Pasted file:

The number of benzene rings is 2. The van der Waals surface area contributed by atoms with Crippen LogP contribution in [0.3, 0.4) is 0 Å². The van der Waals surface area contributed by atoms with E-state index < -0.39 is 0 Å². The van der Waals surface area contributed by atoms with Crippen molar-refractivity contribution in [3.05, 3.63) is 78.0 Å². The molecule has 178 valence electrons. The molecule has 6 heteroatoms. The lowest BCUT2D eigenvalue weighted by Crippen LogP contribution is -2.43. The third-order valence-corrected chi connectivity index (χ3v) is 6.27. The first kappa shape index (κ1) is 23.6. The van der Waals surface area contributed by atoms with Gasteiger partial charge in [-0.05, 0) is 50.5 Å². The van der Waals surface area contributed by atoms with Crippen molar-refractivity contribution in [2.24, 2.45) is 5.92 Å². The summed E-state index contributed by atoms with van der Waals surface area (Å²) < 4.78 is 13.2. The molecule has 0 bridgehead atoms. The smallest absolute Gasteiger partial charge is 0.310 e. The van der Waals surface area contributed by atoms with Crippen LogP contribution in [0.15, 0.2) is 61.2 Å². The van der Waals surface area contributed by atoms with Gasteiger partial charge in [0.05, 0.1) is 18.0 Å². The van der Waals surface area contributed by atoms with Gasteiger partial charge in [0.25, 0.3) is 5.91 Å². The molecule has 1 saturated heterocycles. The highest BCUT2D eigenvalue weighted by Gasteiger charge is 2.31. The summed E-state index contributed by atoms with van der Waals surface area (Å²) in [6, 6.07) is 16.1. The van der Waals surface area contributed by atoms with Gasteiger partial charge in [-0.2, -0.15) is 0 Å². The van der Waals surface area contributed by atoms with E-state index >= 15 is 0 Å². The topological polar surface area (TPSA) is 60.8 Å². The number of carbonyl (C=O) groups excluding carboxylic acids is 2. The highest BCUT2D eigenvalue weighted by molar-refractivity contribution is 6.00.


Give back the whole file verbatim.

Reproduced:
The number of benzene rings is 2. The van der Waals surface area contributed by atoms with Crippen LogP contribution in [0.3, 0.4) is 0 Å². The van der Waals surface area contributed by atoms with E-state index < -0.39 is 0 Å². The van der Waals surface area contributed by atoms with Crippen molar-refractivity contribution in [3.05, 3.63) is 78.0 Å². The molecule has 178 valence electrons. The molecule has 6 heteroatoms. The lowest BCUT2D eigenvalue weighted by Crippen LogP contribution is -2.43. The third-order valence-corrected chi connectivity index (χ3v) is 6.27. The first kappa shape index (κ1) is 23.6. The van der Waals surface area contributed by atoms with Gasteiger partial charge in [-0.05, 0) is 50.5 Å². The van der Waals surface area contributed by atoms with Crippen molar-refractivity contribution in [2.24, 2.45) is 5.92 Å². The summed E-state index contributed by atoms with van der Waals surface area (Å²) < 4.78 is 13.2. The molecule has 0 bridgehead atoms. The smallest absolute Gasteiger partial charge is 0.310 e. The van der Waals surface area contributed by atoms with Crippen LogP contribution in [0.15, 0.2) is 61.2 Å². The van der Waals surface area contributed by atoms with Gasteiger partial charge in [0.05, 0.1) is 18.0 Å². The van der Waals surface area contributed by atoms with Gasteiger partial charge in [0.25, 0.3) is 5.91 Å². The molecule has 1 saturated heterocycles. The highest BCUT2D eigenvalue weighted by Gasteiger charge is 2.31. The summed E-state index contributed by atoms with van der Waals surface area (Å²) in [6, 6.07) is 16.1. The van der Waals surface area contributed by atoms with Gasteiger partial charge in [-0.2, -0.15) is 0 Å². The van der Waals surface area contributed by atoms with E-state index >= 15 is 0 Å². The topological polar surface area (TPSA) is 60.8 Å². The number of carbonyl (C=O) groups excluding carboxylic acids is 2. The highest BCUT2D eigenvalue weighted by molar-refractivity contribution is 6.00.